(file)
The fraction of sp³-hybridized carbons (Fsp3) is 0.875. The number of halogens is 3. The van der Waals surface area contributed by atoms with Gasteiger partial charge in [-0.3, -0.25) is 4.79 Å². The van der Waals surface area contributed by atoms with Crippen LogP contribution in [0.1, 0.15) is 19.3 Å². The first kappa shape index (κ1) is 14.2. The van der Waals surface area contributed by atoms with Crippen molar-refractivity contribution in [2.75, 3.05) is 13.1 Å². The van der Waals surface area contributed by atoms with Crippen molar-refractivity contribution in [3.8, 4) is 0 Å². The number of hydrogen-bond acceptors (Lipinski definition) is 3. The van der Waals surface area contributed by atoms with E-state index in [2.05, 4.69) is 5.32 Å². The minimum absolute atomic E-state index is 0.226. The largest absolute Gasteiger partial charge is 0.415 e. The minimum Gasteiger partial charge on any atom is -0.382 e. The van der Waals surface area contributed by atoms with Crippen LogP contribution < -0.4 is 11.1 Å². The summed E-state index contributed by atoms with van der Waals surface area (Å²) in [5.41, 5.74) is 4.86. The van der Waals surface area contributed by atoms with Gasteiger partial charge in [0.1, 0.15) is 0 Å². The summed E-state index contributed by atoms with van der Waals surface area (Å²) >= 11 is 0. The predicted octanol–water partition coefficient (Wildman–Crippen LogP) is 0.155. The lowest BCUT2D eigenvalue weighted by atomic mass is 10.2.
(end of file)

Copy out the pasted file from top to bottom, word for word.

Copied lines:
The fraction of sp³-hybridized carbons (Fsp3) is 0.875. The number of halogens is 3. The van der Waals surface area contributed by atoms with Gasteiger partial charge in [-0.3, -0.25) is 4.79 Å². The van der Waals surface area contributed by atoms with Crippen LogP contribution in [0.1, 0.15) is 19.3 Å². The first kappa shape index (κ1) is 14.2. The van der Waals surface area contributed by atoms with Crippen molar-refractivity contribution in [2.75, 3.05) is 13.1 Å². The van der Waals surface area contributed by atoms with Crippen molar-refractivity contribution in [3.8, 4) is 0 Å². The number of hydrogen-bond acceptors (Lipinski definition) is 3. The van der Waals surface area contributed by atoms with E-state index in [2.05, 4.69) is 5.32 Å². The minimum absolute atomic E-state index is 0.226. The largest absolute Gasteiger partial charge is 0.415 e. The minimum Gasteiger partial charge on any atom is -0.382 e. The van der Waals surface area contributed by atoms with Crippen LogP contribution < -0.4 is 11.1 Å². The summed E-state index contributed by atoms with van der Waals surface area (Å²) in [5.41, 5.74) is 4.86. The van der Waals surface area contributed by atoms with Gasteiger partial charge in [0.1, 0.15) is 0 Å². The summed E-state index contributed by atoms with van der Waals surface area (Å²) >= 11 is 0. The predicted octanol–water partition coefficient (Wildman–Crippen LogP) is 0.155. The lowest BCUT2D eigenvalue weighted by atomic mass is 10.2.